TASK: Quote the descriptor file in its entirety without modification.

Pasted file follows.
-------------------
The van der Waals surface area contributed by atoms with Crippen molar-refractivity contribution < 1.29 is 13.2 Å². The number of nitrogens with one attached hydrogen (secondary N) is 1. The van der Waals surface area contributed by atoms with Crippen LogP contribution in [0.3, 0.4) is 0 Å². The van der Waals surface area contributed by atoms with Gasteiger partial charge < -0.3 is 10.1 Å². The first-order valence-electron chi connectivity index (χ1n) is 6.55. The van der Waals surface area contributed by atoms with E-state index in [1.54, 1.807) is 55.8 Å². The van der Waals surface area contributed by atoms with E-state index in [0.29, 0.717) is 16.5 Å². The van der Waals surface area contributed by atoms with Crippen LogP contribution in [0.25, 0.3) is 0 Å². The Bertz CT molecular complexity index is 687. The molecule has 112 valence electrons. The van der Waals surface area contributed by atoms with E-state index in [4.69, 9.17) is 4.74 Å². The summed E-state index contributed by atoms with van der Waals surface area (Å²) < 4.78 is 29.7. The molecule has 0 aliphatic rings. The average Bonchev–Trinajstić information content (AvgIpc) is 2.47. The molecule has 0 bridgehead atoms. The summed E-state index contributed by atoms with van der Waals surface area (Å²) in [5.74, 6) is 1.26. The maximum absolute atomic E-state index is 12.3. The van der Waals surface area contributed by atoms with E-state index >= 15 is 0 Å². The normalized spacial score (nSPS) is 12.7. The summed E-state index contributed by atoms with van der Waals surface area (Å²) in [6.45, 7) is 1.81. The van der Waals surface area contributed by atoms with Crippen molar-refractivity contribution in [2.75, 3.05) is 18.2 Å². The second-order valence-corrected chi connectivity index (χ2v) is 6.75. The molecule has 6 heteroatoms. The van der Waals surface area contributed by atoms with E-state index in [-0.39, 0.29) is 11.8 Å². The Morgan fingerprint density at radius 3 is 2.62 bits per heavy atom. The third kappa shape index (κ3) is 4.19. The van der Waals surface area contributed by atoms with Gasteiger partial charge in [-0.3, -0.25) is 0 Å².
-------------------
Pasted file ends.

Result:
The van der Waals surface area contributed by atoms with Crippen molar-refractivity contribution < 1.29 is 13.2 Å². The number of nitrogens with one attached hydrogen (secondary N) is 1. The van der Waals surface area contributed by atoms with Crippen LogP contribution in [0.3, 0.4) is 0 Å². The van der Waals surface area contributed by atoms with Gasteiger partial charge < -0.3 is 10.1 Å². The first-order valence-electron chi connectivity index (χ1n) is 6.55. The van der Waals surface area contributed by atoms with E-state index in [1.54, 1.807) is 55.8 Å². The van der Waals surface area contributed by atoms with E-state index in [0.29, 0.717) is 16.5 Å². The van der Waals surface area contributed by atoms with Crippen LogP contribution in [0.25, 0.3) is 0 Å². The Bertz CT molecular complexity index is 687. The molecule has 112 valence electrons. The van der Waals surface area contributed by atoms with E-state index in [4.69, 9.17) is 4.74 Å². The summed E-state index contributed by atoms with van der Waals surface area (Å²) < 4.78 is 29.7. The molecule has 0 aliphatic rings. The average Bonchev–Trinajstić information content (AvgIpc) is 2.47. The molecule has 0 bridgehead atoms. The summed E-state index contributed by atoms with van der Waals surface area (Å²) in [5.74, 6) is 1.26. The maximum absolute atomic E-state index is 12.3. The van der Waals surface area contributed by atoms with E-state index >= 15 is 0 Å². The normalized spacial score (nSPS) is 12.7. The summed E-state index contributed by atoms with van der Waals surface area (Å²) in [6.45, 7) is 1.81. The van der Waals surface area contributed by atoms with Crippen molar-refractivity contribution in [2.75, 3.05) is 18.2 Å². The second-order valence-corrected chi connectivity index (χ2v) is 6.75. The molecule has 6 heteroatoms. The van der Waals surface area contributed by atoms with E-state index in [-0.39, 0.29) is 11.8 Å². The Morgan fingerprint density at radius 3 is 2.62 bits per heavy atom. The third kappa shape index (κ3) is 4.19. The van der Waals surface area contributed by atoms with Gasteiger partial charge in [-0.3, -0.25) is 0 Å².